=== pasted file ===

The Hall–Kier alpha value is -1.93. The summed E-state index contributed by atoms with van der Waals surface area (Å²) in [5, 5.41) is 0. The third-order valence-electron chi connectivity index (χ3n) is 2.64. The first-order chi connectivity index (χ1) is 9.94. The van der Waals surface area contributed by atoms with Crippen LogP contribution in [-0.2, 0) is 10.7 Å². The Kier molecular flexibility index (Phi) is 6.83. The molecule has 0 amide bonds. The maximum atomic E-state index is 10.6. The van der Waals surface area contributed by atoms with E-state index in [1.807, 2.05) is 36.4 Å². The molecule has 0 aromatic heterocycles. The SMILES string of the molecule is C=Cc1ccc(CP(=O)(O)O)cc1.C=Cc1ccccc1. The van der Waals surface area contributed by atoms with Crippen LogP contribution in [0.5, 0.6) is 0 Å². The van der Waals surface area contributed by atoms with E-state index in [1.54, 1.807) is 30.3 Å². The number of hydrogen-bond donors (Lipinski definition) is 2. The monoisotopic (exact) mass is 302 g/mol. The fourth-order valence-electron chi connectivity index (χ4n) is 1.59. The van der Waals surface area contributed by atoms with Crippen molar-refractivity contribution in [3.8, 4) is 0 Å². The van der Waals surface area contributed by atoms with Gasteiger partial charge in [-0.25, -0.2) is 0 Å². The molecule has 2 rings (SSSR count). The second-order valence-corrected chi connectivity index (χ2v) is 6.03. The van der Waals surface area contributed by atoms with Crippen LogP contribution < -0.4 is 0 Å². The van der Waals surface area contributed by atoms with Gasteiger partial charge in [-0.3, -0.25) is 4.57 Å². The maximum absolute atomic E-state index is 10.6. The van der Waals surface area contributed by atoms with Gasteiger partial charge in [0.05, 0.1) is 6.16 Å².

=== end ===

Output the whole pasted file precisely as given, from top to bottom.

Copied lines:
The Hall–Kier alpha value is -1.93. The summed E-state index contributed by atoms with van der Waals surface area (Å²) in [5, 5.41) is 0. The third-order valence-electron chi connectivity index (χ3n) is 2.64. The first-order chi connectivity index (χ1) is 9.94. The van der Waals surface area contributed by atoms with Crippen LogP contribution in [-0.2, 0) is 10.7 Å². The Kier molecular flexibility index (Phi) is 6.83. The molecule has 0 amide bonds. The maximum atomic E-state index is 10.6. The van der Waals surface area contributed by atoms with E-state index in [1.807, 2.05) is 36.4 Å². The molecule has 0 aromatic heterocycles. The SMILES string of the molecule is C=Cc1ccc(CP(=O)(O)O)cc1.C=Cc1ccccc1. The van der Waals surface area contributed by atoms with Crippen LogP contribution in [0.5, 0.6) is 0 Å². The van der Waals surface area contributed by atoms with E-state index in [1.54, 1.807) is 30.3 Å². The number of hydrogen-bond donors (Lipinski definition) is 2. The monoisotopic (exact) mass is 302 g/mol. The fourth-order valence-electron chi connectivity index (χ4n) is 1.59. The van der Waals surface area contributed by atoms with Crippen molar-refractivity contribution in [3.8, 4) is 0 Å². The van der Waals surface area contributed by atoms with Gasteiger partial charge in [-0.25, -0.2) is 0 Å². The molecule has 2 rings (SSSR count). The second-order valence-corrected chi connectivity index (χ2v) is 6.03. The van der Waals surface area contributed by atoms with Crippen LogP contribution < -0.4 is 0 Å². The van der Waals surface area contributed by atoms with Gasteiger partial charge in [-0.3, -0.25) is 4.57 Å². The maximum absolute atomic E-state index is 10.6. The van der Waals surface area contributed by atoms with Gasteiger partial charge in [0.05, 0.1) is 6.16 Å².